2 “Inflation-Proof” Stocks Yielding 5%+ (With Double-Digit Upside)

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No matter the financial headlines, all roads will—eventually—lead to (even higher) inflation. So, we should use pullbacks and rallies alike to make sure we are inflation-protecting our retirement portfolios.

We’ll talk specific stocks and funds in a moment. First, let’s review the mechanics of money printing.

The accommodative Federal Reserve has already increased the M2 Money Supply by 38% since the start of 2020! That’s a lot of dough that has flowed into the financial markets. With the Fed continuing to stand by to support the stock and bond markets, we should look past current concerns and realize that the “solution” to any setbacks will be more easy money.

Hence, our focus on inflation. Now the playbook for inflation-proofing is going to be different this time. Gold is 1970s thinking! When inflation strikes, we want to go on offense, buying up dividend payers whose payouts offset inflation and whose businesses wring big profits from it.

(I’ll have two corners of the market—and two cash-flush stocks yielding 5%, with double-digit upside—for you shortly.)

How Buying Gold Would Have Handed You a 7.7% Loss

To see how outdated thinking can cost you when inflation hits, let’s wheel back and talk about gold for a second. If it’s such a great inflation hedge, why has it fallen in the past year as inflation worries hit?

That’s right, gold, as tracked by the SPDR Gold Shares (GLD)

GLD
,
has dipped 1.5% as I write this, so if you add the erosion caused by the 6.2% year-over-year inflation rate we saw in October (as measured by the consumer price index), the money you have parked in gold is actually worth 7.7% less! (I mention GLD because if you are keen to invest in gold, it’s the best way to do so—it simply tracks the gold price, saving you the cost of storing gold bars and coins.)

That’s why we offensive-minded dividend investors shun gold. Another is that we want dividends! Gold bars pay none, gold miners typically pay little (if anything), and GLD yields zip, too.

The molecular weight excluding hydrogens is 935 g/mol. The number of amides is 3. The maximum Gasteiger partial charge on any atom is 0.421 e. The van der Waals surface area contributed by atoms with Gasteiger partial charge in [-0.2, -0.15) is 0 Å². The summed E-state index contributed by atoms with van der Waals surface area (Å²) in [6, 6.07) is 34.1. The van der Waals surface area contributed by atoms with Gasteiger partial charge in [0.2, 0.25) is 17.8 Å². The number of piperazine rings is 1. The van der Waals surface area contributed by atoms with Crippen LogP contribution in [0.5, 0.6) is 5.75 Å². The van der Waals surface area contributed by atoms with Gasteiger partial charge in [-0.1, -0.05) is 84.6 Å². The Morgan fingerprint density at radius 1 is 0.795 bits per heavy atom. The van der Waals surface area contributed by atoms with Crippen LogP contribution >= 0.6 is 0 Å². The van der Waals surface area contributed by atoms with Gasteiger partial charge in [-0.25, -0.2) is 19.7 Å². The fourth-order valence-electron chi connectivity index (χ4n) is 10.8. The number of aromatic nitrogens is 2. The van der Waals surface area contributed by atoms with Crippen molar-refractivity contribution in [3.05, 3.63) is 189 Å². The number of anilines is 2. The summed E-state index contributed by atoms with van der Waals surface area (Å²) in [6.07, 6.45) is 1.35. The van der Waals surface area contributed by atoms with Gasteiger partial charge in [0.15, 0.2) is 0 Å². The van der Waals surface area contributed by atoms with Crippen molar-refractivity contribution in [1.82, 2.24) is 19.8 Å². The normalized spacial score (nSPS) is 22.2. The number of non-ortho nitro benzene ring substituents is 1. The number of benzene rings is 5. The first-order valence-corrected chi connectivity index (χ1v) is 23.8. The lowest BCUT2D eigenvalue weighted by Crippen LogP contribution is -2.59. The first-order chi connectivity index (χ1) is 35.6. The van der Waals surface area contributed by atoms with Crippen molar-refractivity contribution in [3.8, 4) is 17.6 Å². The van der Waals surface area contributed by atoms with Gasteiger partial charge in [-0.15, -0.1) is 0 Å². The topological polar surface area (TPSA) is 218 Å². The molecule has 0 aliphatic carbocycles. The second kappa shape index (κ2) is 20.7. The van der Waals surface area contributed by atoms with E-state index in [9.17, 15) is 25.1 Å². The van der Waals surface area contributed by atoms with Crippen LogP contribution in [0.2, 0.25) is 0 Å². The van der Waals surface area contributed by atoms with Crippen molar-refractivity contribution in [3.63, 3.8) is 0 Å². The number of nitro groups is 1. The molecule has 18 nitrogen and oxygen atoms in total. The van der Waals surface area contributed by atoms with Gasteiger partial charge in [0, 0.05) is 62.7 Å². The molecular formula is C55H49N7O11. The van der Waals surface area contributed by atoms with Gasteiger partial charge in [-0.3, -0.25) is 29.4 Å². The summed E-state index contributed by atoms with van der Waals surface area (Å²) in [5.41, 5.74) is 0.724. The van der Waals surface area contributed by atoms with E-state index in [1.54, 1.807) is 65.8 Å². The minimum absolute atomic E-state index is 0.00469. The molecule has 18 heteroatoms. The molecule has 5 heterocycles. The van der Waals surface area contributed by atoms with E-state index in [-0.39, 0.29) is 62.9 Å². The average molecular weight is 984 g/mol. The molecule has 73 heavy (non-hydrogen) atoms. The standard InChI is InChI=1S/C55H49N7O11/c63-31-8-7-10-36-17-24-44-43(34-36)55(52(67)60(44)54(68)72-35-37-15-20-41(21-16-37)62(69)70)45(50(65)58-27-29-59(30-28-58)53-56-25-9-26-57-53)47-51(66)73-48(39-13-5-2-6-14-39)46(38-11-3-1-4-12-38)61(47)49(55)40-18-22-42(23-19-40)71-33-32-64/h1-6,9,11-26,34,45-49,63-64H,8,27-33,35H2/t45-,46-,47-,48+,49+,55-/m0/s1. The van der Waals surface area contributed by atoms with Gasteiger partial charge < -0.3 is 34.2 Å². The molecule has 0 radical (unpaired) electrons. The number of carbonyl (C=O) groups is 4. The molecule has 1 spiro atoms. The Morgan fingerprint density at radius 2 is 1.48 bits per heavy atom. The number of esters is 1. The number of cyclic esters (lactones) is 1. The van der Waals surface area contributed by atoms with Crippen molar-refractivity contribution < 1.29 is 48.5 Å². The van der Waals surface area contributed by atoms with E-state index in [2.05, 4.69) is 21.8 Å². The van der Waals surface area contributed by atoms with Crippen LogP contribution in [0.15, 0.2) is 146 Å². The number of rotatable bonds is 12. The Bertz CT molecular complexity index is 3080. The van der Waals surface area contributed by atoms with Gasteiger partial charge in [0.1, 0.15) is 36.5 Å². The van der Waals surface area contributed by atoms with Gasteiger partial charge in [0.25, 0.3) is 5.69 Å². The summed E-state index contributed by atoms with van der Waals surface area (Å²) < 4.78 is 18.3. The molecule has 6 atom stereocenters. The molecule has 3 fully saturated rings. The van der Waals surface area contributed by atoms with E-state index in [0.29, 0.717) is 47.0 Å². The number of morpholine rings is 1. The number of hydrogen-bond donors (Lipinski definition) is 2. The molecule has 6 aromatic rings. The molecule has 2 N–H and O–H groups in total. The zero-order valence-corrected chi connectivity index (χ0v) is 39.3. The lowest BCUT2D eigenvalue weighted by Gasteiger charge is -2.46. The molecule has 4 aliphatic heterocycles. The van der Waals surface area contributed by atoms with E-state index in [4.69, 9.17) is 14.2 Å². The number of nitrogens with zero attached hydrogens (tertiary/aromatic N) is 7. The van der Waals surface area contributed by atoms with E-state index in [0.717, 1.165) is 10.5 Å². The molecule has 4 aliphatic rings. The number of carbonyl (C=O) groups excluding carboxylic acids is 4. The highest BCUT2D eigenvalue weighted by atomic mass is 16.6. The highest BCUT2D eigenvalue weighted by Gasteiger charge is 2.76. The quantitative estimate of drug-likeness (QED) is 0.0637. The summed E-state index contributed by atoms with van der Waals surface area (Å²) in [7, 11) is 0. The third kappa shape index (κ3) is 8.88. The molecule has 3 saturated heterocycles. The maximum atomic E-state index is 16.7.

With a healthy dividend, you’ve already got a head start on inflation in the form of quarterly payouts. Then you can “tack on” price gains as these inflation-loving businesses rack up big profits.

Look to “Fed Fueled” Dividends Yielding 5%+

But where do we find these dividend darlings? We’ll look to two corners of the market directly benefiting from the wave of cash rolling off Fed Chair Jay Powell’s money printer bond-buying program.

And when I say “wave,” I’m not kidding! Consider that 38% of all greenbacks in circulation have been “created” since the pandemic hit in March 2020.

And unlike in 2008, where the cash the Fed used to buy bonds mainly stayed with banks, this time we sent out checks, so the cash did get into the economy, fueling inflation. And with Americans holding some $3.7 trillion in savings, according to Oxford Economics, it’ll be a while before it works its way through the system.

That means we have time to work this fiat money to our advantage. So let’s get to the first sector that’s cashing in on that spending.

This 5%-Yielding CEF Will Profit When Rates Rise

Our first Fed-fueled money-maker is the finance sector, which profits as the gap between yields on the 10-year Treasury note, pacesetter for the loans banks make to customers, rises, while the Fed’s key lending rate (at which banks lend to one another) stays at essentially zero. And whenever rate hikes start, it’ll still be a long time before they reach pre-pandemic levels.

In any event, I expect Treasury yields to break over 2%, and possibly go as high as 3%, in the months ahead (though perhaps with a slight delay if the new COVID variant ends up slowing economic activity). That doesn’t sound like much, but a move to just 2% is a 25% rise from here, which would be a boon to bank profits.